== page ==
Cain as His Brother's Keeper: Property Rights and Christian Doctrine in Locke's Two Treatises of Government
George Mason University
Seton Hall Law Review, Vol. 42, No. 1, p. 185, 2012
The Lockean conception of natural rights, and especially Locke’s theory of property, strongly influenced the Anglo-American legal tradition. Many contemporary scholars, however, argue that Locke’s theory depends on theological assumptions without which his argument lacks coherence. A legal tradition that rests on outmoded religious commitments would seem to have little claim to continued allegiance. Yet if the theological grounds of Locke’s political principles were so essential, it is puzzling that those principles hold sway not in Locke’s own time but in modern liberal societies that lack the same, or even any, theological commitments. One faces the paradox of Lockean principles coming to predominate just as their foundation decays.
This Article argues that scholars who regard Locke’s theory of property as a reflection of conventional Christian views pay insufficient attention to the deliberate rhetorical method of his Two Treatises of Government. Close attention to the text reveals that Locke’s reliance on the authority of scripture is more apparent than real. While Locke cites biblical teaching ostensibly to support his theory of property, his argument in fact rejects prevailing Christian doctrine. Locke’s theory supplants biblical morality by justifying material acquisition and celebrating human industry. In justifying natural rights to property, Locke aims to redirect social life from spiritual devotion to commercial development and thereby to foster individualism rather than obedience. Understanding Locke’s intention illuminates the foundations of American constitutionalism and modern liberalism and shows that some social consequences of property rights recognized by scholars were part of a conscious design.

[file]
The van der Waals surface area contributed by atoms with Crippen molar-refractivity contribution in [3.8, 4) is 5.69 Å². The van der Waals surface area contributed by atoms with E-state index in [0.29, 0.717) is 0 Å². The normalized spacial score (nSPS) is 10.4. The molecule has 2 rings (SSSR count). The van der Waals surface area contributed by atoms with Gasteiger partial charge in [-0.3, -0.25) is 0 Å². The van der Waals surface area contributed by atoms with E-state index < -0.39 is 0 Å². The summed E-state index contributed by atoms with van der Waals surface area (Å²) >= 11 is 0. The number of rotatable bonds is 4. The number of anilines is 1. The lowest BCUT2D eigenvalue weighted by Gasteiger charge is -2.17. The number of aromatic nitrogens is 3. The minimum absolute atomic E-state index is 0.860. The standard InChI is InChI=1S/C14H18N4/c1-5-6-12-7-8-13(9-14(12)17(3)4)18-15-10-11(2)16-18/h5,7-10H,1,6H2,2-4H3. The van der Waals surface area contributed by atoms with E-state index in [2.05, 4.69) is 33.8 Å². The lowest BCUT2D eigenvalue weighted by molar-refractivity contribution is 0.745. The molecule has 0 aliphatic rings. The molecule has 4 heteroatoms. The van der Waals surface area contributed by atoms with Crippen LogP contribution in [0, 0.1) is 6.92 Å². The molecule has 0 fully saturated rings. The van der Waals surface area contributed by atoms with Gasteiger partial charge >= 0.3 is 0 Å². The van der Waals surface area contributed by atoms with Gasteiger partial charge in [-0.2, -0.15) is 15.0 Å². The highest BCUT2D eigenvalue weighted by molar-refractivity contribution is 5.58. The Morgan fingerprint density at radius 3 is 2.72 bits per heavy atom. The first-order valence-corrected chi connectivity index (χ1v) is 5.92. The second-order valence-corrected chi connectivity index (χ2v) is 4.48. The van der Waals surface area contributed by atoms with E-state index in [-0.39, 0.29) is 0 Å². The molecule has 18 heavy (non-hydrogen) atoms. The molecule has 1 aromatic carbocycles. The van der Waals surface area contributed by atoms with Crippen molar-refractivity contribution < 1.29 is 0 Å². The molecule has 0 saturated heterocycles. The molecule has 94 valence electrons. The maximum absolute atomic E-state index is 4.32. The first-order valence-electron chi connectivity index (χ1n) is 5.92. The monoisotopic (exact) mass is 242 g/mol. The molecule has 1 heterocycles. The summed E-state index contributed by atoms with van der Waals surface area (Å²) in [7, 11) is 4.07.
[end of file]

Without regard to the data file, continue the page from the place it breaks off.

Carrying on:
Number of Pages in PDF File: 89
Keywords: constitutionalism, liberalism, modernity, natural rights, property, John Locke
Date posted: March 28, 2011 ; Last revised: October 6, 2014